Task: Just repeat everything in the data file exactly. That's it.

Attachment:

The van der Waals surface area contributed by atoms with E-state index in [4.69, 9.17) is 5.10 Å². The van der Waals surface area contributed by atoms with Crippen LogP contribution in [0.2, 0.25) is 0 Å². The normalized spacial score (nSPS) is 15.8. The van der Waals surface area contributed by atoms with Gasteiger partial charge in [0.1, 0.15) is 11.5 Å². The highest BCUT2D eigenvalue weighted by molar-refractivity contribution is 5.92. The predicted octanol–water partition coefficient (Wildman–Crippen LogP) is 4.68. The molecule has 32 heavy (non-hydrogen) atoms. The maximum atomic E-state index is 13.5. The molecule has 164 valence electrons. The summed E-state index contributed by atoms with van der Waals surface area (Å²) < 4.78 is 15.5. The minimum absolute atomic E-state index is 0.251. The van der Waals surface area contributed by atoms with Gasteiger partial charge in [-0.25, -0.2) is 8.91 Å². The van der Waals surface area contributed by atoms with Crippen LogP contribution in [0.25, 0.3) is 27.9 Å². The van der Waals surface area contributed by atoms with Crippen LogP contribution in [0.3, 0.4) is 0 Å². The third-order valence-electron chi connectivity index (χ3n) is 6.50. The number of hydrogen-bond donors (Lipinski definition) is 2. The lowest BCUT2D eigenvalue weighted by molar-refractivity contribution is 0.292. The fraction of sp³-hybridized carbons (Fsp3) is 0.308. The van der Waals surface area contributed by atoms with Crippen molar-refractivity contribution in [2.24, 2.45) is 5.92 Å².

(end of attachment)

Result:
The van der Waals surface area contributed by atoms with E-state index in [4.69, 9.17) is 5.10 Å². The van der Waals surface area contributed by atoms with Crippen LogP contribution in [0.2, 0.25) is 0 Å². The normalized spacial score (nSPS) is 15.8. The van der Waals surface area contributed by atoms with Gasteiger partial charge in [0.1, 0.15) is 11.5 Å². The highest BCUT2D eigenvalue weighted by molar-refractivity contribution is 5.92. The predicted octanol–water partition coefficient (Wildman–Crippen LogP) is 4.68. The molecule has 32 heavy (non-hydrogen) atoms. The maximum atomic E-state index is 13.5. The molecule has 164 valence electrons. The summed E-state index contributed by atoms with van der Waals surface area (Å²) < 4.78 is 15.5. The minimum absolute atomic E-state index is 0.251. The van der Waals surface area contributed by atoms with Gasteiger partial charge in [-0.25, -0.2) is 8.91 Å². The van der Waals surface area contributed by atoms with Crippen LogP contribution in [0.25, 0.3) is 27.9 Å². The van der Waals surface area contributed by atoms with Crippen LogP contribution in [0.3, 0.4) is 0 Å². The third-order valence-electron chi connectivity index (χ3n) is 6.50. The number of hydrogen-bond donors (Lipinski definition) is 2. The lowest BCUT2D eigenvalue weighted by molar-refractivity contribution is 0.292. The fraction of sp³-hybridized carbons (Fsp3) is 0.308. The van der Waals surface area contributed by atoms with Crippen molar-refractivity contribution in [2.24, 2.45) is 5.92 Å².